To save a life…writes Henry Benjamin

June 22, 2014 by Henry Benjamin
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She is five years old, Palestinian and from Hebron. As IDF troops scour the countryside around her home searching for abducted Israeli teenagers, Eyal Yifrach, 19, Naftali Frankel, 16, and Gil-ad Shaar, 16, Suha Alkomi rests peacefully in the intensive care unit of the Wolfson Medical Centre in Holon near Tel Aviv as Israeli, Palestinian, Tanzanian and Romanian medical professionals monitor her progress following life saving cardiac surgery.

Niyas from Syria

Niyas from Syria       All photos: Henry Benjamin

For Suha’s family, the priority is to negotiate the strict checkpoint between the Palestinian section of Hebron and Israel to be at their daughter’s side as the team from Save a Child’s Heart continues its work as three families of the Gush Etzion students together with Jews around the world pray for the safe return of their kidnapped sons. Dr Sion Houri is the Director of the Pediatric Intenstive Care Unit at the Holon hospital. He told J-Wire: “In December 1995, we began operations focusing on children from Ethiopia culminating in the establishment of  the Save a Child’s Heart at the end of 1996. This was at the time of the Oslo agreement. Prior to this agreement the health of the Palestinians was the responsibility of the Israeli army but as a result of the agreement this was switched to the Palestinian Authority.” A Christian organisation Shevat Achim [Brothers Together] headed by Jonathan Miles took up the role of middle man

Ali from Jericho

Ali from Jericho

between the Palestinians and the Israeli medical authorities to maintain the continuity of health facilities between the new Authority and Israel. Dr Houri said: “As far as heart surgery was concerned, it was us and that’s how we started operating on Palestinian kids. We have kids from all over the PA’s territory and they come no matter what is happening in the region. I remember one kid arrived from Gaza and shortly afterwards a rocket arrived from the same place and destroyed a car in the hospital car park.” Of the 3,500 children who have been treated by SACH at the Wolfson Medical Centre almost half have been Palestinian.  The SACH team has operated over the years on children from over 50 countries. He added: “ A physician with the American army diagnosed over 200 children from Iraq who were treated here in Holon. There was one case of a week old baby whose life was saved because we we were able to get papers issued by our

Medical team from Israel, Palestine Romania and Tanzania

Medical team from Israel, Palestine Romania and Tanzania

ambassador in Jordan. It was not easy as Israel was officially at war with Iraq at the time.” But SACH’s activities are not confined to the Middle East. Dr Houri told J-Wire the story of an American tourist holidaying in Barbados who came across a sick child in St Vincent. He had heard of us through a TV program and made contact. He provided the $10,000 it costs to save a child’s heart and that is what we did.” SACH’s work is not confined to the patients. Medical staff from around the world also visits the centre to receive further training in the treatment of children with cardiac problems. When J-Wire visited the ICU, a tiny baby from Gaza was being treated by a physicians from Tanzania, Romania and the West Bank. The unit itself has operated outside of Israel. “We have dealt with at least 10 cases in China”, said Dr Houri.  “In Tanzania, we were able to replicate our own team and now they are taking care of children from other countries in Africa too.”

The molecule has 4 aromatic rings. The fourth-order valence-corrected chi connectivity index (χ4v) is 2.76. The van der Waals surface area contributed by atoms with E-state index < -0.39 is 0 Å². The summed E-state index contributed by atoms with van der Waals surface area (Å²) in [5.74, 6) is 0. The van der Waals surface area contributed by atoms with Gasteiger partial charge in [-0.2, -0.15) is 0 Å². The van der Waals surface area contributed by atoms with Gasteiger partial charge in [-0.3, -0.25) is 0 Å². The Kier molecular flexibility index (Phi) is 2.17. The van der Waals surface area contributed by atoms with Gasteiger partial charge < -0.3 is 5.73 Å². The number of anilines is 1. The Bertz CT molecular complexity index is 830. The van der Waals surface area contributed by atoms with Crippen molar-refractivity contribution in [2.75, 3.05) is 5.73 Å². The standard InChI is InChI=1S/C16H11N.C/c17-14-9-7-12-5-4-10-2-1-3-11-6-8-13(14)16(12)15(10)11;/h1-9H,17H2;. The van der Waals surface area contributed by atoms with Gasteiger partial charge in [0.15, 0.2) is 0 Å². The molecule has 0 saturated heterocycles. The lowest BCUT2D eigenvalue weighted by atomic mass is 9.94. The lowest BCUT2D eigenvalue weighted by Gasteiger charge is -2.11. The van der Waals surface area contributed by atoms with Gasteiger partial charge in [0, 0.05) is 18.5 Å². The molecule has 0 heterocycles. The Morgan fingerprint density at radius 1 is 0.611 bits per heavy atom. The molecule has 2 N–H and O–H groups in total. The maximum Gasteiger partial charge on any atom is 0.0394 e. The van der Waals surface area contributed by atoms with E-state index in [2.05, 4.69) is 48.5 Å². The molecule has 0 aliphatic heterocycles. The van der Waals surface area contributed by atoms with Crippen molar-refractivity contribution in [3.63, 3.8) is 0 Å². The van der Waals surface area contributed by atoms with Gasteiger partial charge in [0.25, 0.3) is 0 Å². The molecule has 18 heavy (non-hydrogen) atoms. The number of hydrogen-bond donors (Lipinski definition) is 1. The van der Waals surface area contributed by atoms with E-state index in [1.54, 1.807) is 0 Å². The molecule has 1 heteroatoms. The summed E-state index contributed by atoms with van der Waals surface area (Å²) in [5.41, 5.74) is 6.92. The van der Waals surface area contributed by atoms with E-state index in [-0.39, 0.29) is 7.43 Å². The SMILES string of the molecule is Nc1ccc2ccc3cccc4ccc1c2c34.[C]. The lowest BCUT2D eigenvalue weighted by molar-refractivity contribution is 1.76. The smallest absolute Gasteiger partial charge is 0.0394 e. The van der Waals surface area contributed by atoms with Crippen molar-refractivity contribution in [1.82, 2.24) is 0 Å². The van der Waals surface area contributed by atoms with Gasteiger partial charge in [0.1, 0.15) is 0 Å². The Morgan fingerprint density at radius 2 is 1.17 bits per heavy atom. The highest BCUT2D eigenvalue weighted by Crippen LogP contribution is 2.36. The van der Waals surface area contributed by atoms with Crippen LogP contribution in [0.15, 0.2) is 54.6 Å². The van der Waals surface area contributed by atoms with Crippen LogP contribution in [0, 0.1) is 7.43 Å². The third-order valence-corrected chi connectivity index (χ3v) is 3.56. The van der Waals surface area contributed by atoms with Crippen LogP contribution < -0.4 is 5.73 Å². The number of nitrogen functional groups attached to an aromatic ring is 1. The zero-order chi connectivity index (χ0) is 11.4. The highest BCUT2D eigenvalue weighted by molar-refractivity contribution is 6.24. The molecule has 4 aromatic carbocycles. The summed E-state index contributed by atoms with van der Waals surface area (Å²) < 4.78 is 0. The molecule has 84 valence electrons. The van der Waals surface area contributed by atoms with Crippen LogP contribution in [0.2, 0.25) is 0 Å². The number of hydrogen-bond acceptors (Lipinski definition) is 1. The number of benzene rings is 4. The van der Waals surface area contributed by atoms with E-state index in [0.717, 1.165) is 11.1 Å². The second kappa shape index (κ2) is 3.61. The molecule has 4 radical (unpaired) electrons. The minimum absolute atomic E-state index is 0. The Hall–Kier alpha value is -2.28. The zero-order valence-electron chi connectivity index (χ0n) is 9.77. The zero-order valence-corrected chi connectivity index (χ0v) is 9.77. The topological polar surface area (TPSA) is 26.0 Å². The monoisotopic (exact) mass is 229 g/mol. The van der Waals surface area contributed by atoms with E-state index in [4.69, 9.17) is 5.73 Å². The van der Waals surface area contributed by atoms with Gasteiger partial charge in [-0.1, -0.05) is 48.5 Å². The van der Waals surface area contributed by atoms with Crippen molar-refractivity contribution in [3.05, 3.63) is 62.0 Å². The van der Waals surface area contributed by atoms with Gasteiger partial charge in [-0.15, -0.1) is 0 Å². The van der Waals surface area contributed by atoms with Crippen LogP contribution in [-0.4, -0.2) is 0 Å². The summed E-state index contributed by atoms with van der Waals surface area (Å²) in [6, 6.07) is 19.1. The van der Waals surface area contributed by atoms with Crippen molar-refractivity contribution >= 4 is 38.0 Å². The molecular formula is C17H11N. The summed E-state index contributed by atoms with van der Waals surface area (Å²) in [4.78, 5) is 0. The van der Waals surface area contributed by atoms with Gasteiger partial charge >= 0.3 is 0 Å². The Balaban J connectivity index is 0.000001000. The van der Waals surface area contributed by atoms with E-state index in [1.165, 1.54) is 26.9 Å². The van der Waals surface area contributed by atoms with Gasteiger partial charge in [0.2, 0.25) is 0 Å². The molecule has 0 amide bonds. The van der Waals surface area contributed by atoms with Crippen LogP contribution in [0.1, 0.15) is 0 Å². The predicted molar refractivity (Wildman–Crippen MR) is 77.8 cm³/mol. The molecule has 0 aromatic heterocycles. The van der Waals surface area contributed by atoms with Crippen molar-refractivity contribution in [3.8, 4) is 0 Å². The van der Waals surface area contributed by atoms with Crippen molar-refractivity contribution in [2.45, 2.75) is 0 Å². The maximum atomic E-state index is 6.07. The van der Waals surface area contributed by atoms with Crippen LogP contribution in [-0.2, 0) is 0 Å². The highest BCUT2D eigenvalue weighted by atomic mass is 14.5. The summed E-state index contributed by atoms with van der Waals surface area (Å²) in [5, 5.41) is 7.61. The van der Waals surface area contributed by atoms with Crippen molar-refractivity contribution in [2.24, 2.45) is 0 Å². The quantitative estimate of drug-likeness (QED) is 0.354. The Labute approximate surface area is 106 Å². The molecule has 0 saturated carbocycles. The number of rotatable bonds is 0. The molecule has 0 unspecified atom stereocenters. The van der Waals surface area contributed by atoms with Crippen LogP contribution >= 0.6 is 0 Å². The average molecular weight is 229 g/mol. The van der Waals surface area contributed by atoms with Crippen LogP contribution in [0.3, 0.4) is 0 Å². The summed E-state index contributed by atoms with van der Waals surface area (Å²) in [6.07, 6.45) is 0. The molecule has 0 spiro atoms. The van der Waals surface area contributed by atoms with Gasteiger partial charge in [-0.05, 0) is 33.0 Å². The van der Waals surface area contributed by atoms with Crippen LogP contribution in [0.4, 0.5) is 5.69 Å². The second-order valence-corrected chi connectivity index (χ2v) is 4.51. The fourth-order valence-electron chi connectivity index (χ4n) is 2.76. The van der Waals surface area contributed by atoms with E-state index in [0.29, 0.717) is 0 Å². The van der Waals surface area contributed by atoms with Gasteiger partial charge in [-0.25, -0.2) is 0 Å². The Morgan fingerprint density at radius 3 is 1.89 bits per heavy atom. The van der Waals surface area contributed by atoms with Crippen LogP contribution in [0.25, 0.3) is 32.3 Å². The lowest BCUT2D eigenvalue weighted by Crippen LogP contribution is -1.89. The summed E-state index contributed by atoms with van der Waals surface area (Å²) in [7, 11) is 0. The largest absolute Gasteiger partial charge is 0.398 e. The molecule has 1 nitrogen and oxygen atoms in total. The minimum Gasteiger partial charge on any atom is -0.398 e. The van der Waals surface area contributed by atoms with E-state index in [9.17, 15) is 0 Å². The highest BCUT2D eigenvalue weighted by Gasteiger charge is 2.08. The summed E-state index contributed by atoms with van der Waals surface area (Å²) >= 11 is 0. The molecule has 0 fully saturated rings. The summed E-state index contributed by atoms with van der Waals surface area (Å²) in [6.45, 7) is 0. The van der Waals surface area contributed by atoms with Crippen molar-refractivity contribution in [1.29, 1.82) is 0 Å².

SACH treatment

Sultan from Gaza

A patient from Zanzibar with his mother

A patient from Zanzibar with his mother

The SACH program was started in 1995 by Dr Ami Cohen who died climbing Mt Kilimanjaro in Africa in 2001. “He died from lack of oxygen and that seems ridiculous happening to a man who dedicated his life to ensuring kids had enough oxygen in their blood to live.” Talking about the current situation in the region Dr Houri told J-Wire: “I have very bad thoughts about Hebron but they do not prevent me from performing heart surgery on kids who need it. We have been treating kids from areas belonging to our worst enemies.” He added that when he was serving in the IDF he would have deemed it impossible to believe that he would be treating a Syrian instead of “shooting at him”. SACH maintains a free open clinic for Palestinian children every Tuesday at the Wolfson Medical Centre. He told J-Wire: “If you look at the news, Hebron is a closed area. But yesterday, the father of a child who had had heart surgery made it through the

from Hebron

Suha Alkomi from Hebron